John Hovarth of Cedar Court Hotels runs the show in more ways than one
PUBLISHED: 23:50 04 June 2012 | UPDATED: 21:27 20 February 2013
This business leader runs a hotel group, not to mention marathons, and is dad to twin baby boys. Chris Titley asks: how does he do it?
The print version of this article appeared in the June 2012 issue of Yorkshire Life
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Despite grafting from dawn till dusk, John Horvath insists he hasnt got a full-time job.
I have a saying, which I tell my young managers: I work on a 36-hour day and an eight-day week, which means I class myself as part-time.
It makes a strange kind of sense. Repeated 14-hour shifts may seem less onerous if you believe the day has 36 hours rather than 24. I dont think my wife agrees, John admits.
Such dedication has helped him rise to the top of Yorkshires hospitality industry, as group hotel director of Cedar Court Hotels. He joined the company 20 years ago as general manager of the groups Wakefield hotel. Now the company is one of Yorkshires largest independent hoteliers, with four four-star properties in Harrogate, Bradford, Wakefield and Huddersfield, as well as Cedar Court Grand Hotel & Spa which became Yorks first ever five-star hotel when it opened in 2010.
Many questioned the decision to convert the citys old railway headquarters into luxury accommodation in the middle of a downturn. But already the risk is paying off. Weve got great occupancy and room rates in York.
The return on our investments happening, John said.
With a 1 million refurbishment of Wakefield also underway, he is very positive about the future. Short term, the vision is very clearly investment in the four-star properties, both the product and the staff training, and thats ongoing now.
Long term, we need to look at developing the brand nationally. Good Yorkshire brands from Morrisons to Asda started strong regionally then decided what to do nationally.
Johns journey didnt begin in Yorkshire, but in his native West Midlands. As a 15-year-old he fully expected to take up an engineering apprenticeship, until someone from the hotels sector gave a careers talk at school. He was instantly hooked.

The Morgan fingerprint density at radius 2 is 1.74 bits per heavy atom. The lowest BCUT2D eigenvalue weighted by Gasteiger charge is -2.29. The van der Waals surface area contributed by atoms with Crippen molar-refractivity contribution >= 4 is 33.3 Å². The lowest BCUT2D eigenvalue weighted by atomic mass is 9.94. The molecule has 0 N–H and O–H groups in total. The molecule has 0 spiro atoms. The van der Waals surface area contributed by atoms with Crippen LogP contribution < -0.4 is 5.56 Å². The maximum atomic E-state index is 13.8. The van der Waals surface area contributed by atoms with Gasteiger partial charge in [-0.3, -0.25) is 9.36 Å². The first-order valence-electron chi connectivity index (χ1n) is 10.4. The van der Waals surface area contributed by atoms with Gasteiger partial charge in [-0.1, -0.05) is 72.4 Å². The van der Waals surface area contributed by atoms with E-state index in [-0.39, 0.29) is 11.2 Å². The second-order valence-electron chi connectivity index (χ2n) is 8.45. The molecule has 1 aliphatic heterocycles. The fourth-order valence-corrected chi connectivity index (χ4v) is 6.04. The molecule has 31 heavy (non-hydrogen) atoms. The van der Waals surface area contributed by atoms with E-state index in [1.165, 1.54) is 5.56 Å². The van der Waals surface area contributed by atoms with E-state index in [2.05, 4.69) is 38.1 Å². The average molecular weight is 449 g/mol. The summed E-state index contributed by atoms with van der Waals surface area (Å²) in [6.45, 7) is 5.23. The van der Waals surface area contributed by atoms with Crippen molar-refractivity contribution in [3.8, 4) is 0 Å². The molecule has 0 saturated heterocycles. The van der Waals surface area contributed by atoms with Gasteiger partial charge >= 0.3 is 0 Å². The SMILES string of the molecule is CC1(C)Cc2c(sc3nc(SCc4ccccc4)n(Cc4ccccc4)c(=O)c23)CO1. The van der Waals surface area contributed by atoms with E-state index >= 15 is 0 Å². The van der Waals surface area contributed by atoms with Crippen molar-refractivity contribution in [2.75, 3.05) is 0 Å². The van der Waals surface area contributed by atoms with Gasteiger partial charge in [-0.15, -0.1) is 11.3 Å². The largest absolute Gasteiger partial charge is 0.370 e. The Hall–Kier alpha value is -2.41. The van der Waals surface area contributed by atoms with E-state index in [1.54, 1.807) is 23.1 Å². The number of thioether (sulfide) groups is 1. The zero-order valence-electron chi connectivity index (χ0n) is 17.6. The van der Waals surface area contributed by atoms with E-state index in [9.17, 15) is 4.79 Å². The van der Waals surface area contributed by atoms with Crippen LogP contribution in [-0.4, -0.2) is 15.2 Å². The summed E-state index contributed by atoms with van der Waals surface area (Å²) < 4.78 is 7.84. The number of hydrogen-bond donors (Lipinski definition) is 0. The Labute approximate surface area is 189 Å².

But has the industry lived up to his teenage expectations? Im still in it! To stay in one career for 35 years and still have that buzz you had when you were 16 is quite unusual.
Other people put the hours in but never rise to the top of the pile. They most likely lack Johns focus. Ive always had a clarity of vision. Ive always known where I was going, a sense of purpose.
He is a people person, a great asset in hospitality, and although he admits it can be lonely at the top having great staff and customers around you, youre never that lonely.
There are many challenges to the modern hotelier finding and developing the right staff is one of them, especially as the hospitality sector often fails to do itself justice.
The industry still doesnt have a glamorous image, although for me its been fantastic. Ive always tried to inspire people to come into it. The reality shows over the years dont help sometimes. We dont do ourselves justice.
Television producers wouldnt be interested in the Cedar Court Wakefield, he says, because were efficient and organised, what customers want. They want the Basil Fawlty moments.
Another challenge is attracting customers in the internet age. The whole worlds changing. You do have to look at your business model, attract different customers, understand who is out there.
Unlike some his age John, 51, has embraced social media like Twitter and Facebook. Its part of communication. Where youve got clarity of vision, you can communicate that quite regularly using the tools around you, and technologys very good for that. Despite his long hours, John strives to make time for his wife and twin nine-month-old boys. Coming to work is so easy compared to my wifes day. My priorities when I get home are all about her.
Hows he coping with the sleepless nights? One wakes up, the other wakes up thats the challenge we have got at present. I have been used to broken sleep working in this industry, sometimes no sleep. It means if I get four hours its a bonus.
As if this werent enough, John recently completed the London Marathon in aid of Wakefield Hospice. He came in the top third with a time of 4h 23mins which, he points out with a smile, was faster than Welcome to Yorkshire boss Gary Verity, chef Gordon Ramsay and politician Ed Balls.
What are his tips for the upcoming generation in business?
Start young, he says. Dont be embarrassed to learn from old codgers like me. Dont worry about putting the hours in. I remember working as a trainee in London and had three jobs on the go. I learned a lot that way. And enjoy what you do if you dont enjoy it, why are you doing it?